Gov. Nathan Deal should have signed his Opportunity School District legislation at a Morehouse College education forum this morning headlined by former NBA star and Sacramento Mayor Kevin Johnson and his wife and former Washington, D.C., Chancellor Michelle Rhee.
“This legislation is groundbreaking. It's unheard of,’’ said Johnson, who acted as master of ceremonies while his more controversial wife limited her role to panelist.
Deal signed the legislation this afternoon at the Gold Dome, a more sedate setting than the Morehouse forum where fiery speeches and biblical references by Atlanta’s Rev. Gerald Durley and former CNN pundit Roland Martin lent a revival feel to the day.
In blasting critics of the black leaders in Georgia who backed Deal’s plan, Martin said, “Too many of us are apologizing for standing up for kids…We’re putting unions and civil rights group in front of kids … (who) believe there is only one way to educate kids. Public schools, charter schools, online, homeschooling … I don’t care what way a child gets educated, as long as they get educated.”
The program was sponsored by Johnson’s education advocacy group Stand Up and Rhee's StudentsFirst . Morehouse President John S. Wilson introduced the pair by saying, "This is a power couple if I have ever seen one or known one."
Rhee’s comments followed a pragmatic path, telling the 100 people in the audience they need to identify the failing schools in their communities eligible for takeover, study successful reform models including the charter schools her husband founded in Sacramento, St. Hope Public Schools , and then present a plan for their school.
“It is doable,” she told the crowd. “You don’t need more to do this than who is in here right now.”
In what ought to be considered a warning shot for APS Superintendent Meria Carstarphen, Rhee and Johnson cited the five elementary schools, two middle and one high school in Atlanta’s Carver cluster as ideal candidates for state takeover.
Flashing slides of the schools' failing grades from the state Department of Education and the enrollment, Johnson said a takeover would help 4,690 APS students. “This is manageable," he said, “Eight principals, 15 teachers at each school. This is not an unattainable goal and the Opportunity School District gives you an opportunity to do that.”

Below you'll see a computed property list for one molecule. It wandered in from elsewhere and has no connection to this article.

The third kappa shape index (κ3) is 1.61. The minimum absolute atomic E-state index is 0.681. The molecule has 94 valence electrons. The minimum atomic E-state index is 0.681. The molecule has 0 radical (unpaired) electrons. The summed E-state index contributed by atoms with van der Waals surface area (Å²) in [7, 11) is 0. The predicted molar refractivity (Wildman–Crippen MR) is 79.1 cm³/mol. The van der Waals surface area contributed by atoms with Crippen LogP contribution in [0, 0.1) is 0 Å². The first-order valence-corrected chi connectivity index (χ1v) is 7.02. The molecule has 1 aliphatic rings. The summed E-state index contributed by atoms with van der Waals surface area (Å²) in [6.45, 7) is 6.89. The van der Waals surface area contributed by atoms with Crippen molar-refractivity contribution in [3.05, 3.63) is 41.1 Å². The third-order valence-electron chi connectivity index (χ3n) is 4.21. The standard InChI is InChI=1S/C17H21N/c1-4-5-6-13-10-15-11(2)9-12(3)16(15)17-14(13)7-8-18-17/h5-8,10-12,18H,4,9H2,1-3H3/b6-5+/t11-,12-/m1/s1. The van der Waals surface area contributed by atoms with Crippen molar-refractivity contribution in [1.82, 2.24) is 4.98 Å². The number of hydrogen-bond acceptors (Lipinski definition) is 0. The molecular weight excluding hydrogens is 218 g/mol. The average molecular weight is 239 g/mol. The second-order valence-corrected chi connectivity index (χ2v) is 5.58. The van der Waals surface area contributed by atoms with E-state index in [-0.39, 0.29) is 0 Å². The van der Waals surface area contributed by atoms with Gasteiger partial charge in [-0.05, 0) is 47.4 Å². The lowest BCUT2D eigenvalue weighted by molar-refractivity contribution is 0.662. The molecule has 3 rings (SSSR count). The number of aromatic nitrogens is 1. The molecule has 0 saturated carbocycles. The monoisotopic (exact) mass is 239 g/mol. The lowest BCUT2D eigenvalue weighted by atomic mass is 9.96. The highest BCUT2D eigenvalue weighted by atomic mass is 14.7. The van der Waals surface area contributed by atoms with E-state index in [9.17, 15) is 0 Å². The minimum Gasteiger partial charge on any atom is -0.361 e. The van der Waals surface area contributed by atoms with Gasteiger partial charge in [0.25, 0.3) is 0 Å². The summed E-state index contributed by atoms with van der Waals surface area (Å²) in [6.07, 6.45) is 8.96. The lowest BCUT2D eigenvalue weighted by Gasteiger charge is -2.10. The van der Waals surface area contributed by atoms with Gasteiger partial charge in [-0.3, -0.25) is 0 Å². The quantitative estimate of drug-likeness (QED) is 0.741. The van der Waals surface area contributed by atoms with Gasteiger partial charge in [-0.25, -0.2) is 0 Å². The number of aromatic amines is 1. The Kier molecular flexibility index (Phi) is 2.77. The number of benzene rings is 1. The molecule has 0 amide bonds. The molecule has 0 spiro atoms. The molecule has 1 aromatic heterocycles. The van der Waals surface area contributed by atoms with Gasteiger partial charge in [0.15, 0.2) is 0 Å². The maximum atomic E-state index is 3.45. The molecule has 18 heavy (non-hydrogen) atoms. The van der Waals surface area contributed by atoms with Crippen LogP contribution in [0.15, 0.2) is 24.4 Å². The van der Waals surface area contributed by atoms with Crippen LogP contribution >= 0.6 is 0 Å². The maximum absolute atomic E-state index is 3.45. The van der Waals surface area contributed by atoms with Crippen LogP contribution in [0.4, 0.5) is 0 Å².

No one mentioned the extensive reforms already under way in the Carver cluster under Carstarphen, and whether ditching those to start anew with another plan would help or hurt, although I have to assume that question crossed the minds of APS school board chair Courtney English and board member Matt Westmoreland, both of whom were at the forum.
When Deal signed his bill, he issued this statement:
By signing the Opportunity School District bill, we are promising better days ahead for students trapped in failing schools. The power of positive change now rests in the hands of Georgia’s voters, and I know they share my belief that every child can learn and should have access to a high-quality education that prepares them for the workforce or for college.
There are currently 139 schools across Georgia that have received a failing grade from the state accountability system for at least three consecutive years. Too few of these students go on to higher education, too few attain job skills and too few get a high school diploma. Too often this leads to a life that never fulfills its potential. With this new system, we can and will do better.